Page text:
Archive for March, 2007


23:59 31 Mar 2007

So the good guys in this movie are the ones who kill off newborn males if they’re “defective” in any way? Hmm…

Despite being a Frank Miller fan, I’ve never read the 300 comic. It just didn’t seem as if it would have enough to hold my interest (plot is rather important to me). Seeing the movie version hasn’t changed my mind.

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Photo Management

23:53 30 Mar 2007. Updated: 14:26 31 Mar 2007

I’ve been using iPhoto since I got my Powershot G2 years back, and it’s never struck me as anything more than “okay”. Sure, it’s simple, and does the simple things well, but when you have thousands of photos, you need something else.

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Checking for position:fixed Support

23:57 29 Mar 2007. Updated: 07:13 30 Mar 2007

The CSS fixed value for the position property is extremely useful, particularly in allowing for persistent navigation on long pages. Naturally, versions of IE before 7 don’t support it. I’ve been getting around that using JavaScript.

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Partisan Abuse of Power

00:15 29 Mar 2007. Updated: 09:49 30 Mar 2007

A classic example of trying to deny the obvious can be found in this clip on the allegations of partisan misuse of government resources. The woman being interviewed is the head of the General Services Administration, which is supposed to deal with logistical support like supplying the government and finding/managing office space—and which, as a publicly-funded agency, is prohibited from using its funds, facilities, or employee time for partisan purposes.

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Comics: Planetary and Others

23:51 27 Mar 2007

I’m still waiting for Powers 10 to come out—it may be out, but the local comic store I go to (Comix Experience on Divisadero) hasn’t gotten it in yet. So I got some other things instead.

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Any Justification Will Do

23:04 26 Mar 2007. Updated: 07:21 27 Mar 2007

It should be apparent that a combination of power and secrecy is an invitation to abuse. I’m not sure why that would ever be controversial. It’s not a guarantee of abuse, but it certainly makes it more likely.

And yet significant numbers of people seem sympathetic to arguments otherwise—arguments that such-and-such an authority should be allowed to operate in secret, and should simply be trusted. Such a susceptibility must exist, I think, in order for authorities to consistently trot out the obviously inane reasons that they concoct to defend their secret practices—these excuses must take hold, or at least confuse, some people, or they’d try something else. I wonder if the main target they aim to confuse is the press, who will fall over themselves to give equal (or more than equal) time to these claims.

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Choosing Copyright Terms

23:44 25 Mar 2007

It’s worth spending the time to consider what licensing/copyright/usage terms to apply to one’s output, whether creative or otherwise. The default is copyright, which applies (at least in the US and the EU) as soon as one creates something. This means that the work is given the full range of legal copyright protections—regardless of whether they’re wanted or not.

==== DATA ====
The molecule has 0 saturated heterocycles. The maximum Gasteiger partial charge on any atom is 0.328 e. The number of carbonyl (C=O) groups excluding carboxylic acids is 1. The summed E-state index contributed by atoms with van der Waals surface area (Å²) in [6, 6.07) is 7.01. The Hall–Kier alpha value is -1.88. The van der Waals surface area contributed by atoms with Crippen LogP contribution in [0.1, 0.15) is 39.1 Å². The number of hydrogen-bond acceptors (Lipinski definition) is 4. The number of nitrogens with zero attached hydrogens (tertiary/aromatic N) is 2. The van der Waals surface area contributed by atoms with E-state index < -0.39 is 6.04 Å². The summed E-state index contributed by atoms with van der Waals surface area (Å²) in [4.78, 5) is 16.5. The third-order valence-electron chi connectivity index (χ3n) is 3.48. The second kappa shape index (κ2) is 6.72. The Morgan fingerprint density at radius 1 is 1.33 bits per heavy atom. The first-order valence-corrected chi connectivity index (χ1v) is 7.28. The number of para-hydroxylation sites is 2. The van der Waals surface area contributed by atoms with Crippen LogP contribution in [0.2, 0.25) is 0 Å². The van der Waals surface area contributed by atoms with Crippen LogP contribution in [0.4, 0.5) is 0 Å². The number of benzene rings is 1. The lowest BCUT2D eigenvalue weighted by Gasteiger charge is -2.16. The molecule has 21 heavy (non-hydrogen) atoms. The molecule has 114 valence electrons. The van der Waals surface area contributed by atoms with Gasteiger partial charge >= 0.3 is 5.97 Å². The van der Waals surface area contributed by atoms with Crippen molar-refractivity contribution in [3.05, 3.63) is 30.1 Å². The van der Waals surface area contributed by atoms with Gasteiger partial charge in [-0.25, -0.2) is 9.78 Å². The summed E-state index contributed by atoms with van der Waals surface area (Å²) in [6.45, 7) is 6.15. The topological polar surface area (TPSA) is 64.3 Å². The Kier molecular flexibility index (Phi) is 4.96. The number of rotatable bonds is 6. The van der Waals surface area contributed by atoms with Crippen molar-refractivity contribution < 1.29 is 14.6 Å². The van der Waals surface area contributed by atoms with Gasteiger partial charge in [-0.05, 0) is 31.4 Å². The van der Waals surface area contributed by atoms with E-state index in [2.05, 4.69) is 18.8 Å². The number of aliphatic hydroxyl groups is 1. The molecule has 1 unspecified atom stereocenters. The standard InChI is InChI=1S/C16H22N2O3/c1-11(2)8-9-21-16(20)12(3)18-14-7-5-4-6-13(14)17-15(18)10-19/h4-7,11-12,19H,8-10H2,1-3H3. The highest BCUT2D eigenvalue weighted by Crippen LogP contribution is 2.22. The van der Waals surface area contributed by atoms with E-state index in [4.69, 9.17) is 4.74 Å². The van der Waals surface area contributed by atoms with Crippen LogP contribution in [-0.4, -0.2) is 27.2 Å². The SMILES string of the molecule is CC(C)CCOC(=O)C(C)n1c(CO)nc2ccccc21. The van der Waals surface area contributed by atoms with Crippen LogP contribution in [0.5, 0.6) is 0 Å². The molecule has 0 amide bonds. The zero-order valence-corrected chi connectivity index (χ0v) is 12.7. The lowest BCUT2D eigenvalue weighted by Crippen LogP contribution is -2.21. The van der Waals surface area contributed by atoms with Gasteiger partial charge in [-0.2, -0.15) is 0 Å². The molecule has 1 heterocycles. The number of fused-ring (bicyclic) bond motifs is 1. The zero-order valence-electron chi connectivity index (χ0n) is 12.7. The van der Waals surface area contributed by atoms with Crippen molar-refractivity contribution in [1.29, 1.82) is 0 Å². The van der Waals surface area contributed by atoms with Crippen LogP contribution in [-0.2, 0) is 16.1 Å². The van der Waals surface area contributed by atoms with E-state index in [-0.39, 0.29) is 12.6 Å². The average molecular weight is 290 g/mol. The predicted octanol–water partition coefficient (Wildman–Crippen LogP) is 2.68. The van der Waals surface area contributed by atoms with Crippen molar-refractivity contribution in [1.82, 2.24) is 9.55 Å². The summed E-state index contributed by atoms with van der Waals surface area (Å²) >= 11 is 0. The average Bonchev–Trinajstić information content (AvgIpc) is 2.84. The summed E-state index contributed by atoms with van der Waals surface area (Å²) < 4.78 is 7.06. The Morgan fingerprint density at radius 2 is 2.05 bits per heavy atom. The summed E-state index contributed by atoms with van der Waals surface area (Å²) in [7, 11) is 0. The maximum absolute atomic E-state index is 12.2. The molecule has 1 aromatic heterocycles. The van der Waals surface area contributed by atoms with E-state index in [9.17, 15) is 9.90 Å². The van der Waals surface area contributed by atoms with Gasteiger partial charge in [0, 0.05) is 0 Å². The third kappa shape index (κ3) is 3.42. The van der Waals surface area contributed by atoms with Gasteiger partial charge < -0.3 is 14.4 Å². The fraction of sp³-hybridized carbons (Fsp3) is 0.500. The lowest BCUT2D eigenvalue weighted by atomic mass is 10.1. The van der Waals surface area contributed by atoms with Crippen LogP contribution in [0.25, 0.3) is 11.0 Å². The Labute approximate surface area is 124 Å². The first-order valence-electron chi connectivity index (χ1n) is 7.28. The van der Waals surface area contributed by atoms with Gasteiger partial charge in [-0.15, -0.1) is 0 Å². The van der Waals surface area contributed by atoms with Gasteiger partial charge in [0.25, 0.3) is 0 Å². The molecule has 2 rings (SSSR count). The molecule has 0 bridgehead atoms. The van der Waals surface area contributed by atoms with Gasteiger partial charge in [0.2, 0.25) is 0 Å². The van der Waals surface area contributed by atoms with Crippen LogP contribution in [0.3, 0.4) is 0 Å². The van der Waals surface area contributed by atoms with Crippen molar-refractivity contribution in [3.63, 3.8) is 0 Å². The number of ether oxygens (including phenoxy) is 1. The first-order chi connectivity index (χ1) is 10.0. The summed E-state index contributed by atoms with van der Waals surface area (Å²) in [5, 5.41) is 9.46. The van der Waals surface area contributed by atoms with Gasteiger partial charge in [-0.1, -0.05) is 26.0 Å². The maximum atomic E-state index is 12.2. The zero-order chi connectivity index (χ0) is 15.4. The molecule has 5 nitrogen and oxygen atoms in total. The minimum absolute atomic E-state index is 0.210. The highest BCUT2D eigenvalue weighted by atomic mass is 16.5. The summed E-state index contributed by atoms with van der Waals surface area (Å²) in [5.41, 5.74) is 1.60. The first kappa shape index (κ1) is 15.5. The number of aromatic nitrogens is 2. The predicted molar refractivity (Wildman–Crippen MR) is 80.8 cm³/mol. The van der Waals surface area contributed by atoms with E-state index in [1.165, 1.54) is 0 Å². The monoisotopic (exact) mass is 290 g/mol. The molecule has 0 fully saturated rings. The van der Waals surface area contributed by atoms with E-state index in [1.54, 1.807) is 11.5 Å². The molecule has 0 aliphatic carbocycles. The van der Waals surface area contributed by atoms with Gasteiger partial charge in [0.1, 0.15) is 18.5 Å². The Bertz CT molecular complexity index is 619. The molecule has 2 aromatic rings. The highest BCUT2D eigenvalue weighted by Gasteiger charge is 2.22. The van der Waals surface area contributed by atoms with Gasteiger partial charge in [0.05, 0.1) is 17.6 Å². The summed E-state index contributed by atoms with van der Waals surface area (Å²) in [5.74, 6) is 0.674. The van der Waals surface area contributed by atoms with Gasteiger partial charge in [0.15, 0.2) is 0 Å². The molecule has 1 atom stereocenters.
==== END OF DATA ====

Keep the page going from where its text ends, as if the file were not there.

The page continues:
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DOM ‘Live’ Iteration Gotchas

23:17 24 Mar 2007. Updated: 23:45 25 Mar 2007

When you’re manipulating the DOM and are working with elements through list or array iterators, it’s important to remember that the arrays/lists are “live”—otherwise you’ll end up spending a lot of time trying to figure out why your code is, for example, skipping nodes.

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AutoHotkey Script for Last.fm

23:54 23 Mar 2007. Updated: 09:20 03 Apr 2007

My site is down at the moment, but the blog posting goes on…

I’ve been playing with AutoHotkey (which I highly recommend), and automating some things that I should have had working a long time ago, like a hotkey for pausing WinAmp (someone else has written a WinAmp script for AutoHotkey). After getting used to that, I decided I wanted one for the Last.fm player, so I wrote it.

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‘A Pointed Visit’

23:33 22 Mar 2007. Updated: 00:36 23 Mar 2007

The viscous remains oozed between my fingers. Already, it was beginning to disappear, passably similar to rapid evaporation.

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Web Development Tools

23:37 21 Mar 2007. Updated: 00:39 22 Mar 2007

These are the tools I use when doing web development.

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Some JavaScript Thoughts

23:47 20 Mar 2007

I’ve had a heavy JavaScript workload for a while, and these are some thoughts/observations.

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Document Conversion

03:08 19 Mar 2007. Updated: 23:18 19 Mar 2007

I spent a significant chunk of the weekend getting files into my Subversion repository. As I was trying to recreate historical versioning from a a bunch of files that weren’t in version control, it took rather a lot of time to do this. I’m rather happy to finally have all my personal stuff under version control. However, there’s a lot of cleaning up left to do.

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The Allure of End Times

23:56 18 Mar 2007. Updated: 03:08 19 Mar 2007

What is the allure of believing that we’re in the last days of the world? (For “world”, you can substitute “civilization as we know it”, “era”, “good times”, and so on.) The allure of thinking that our times are the end times is powerful indeed, and has been throughout history.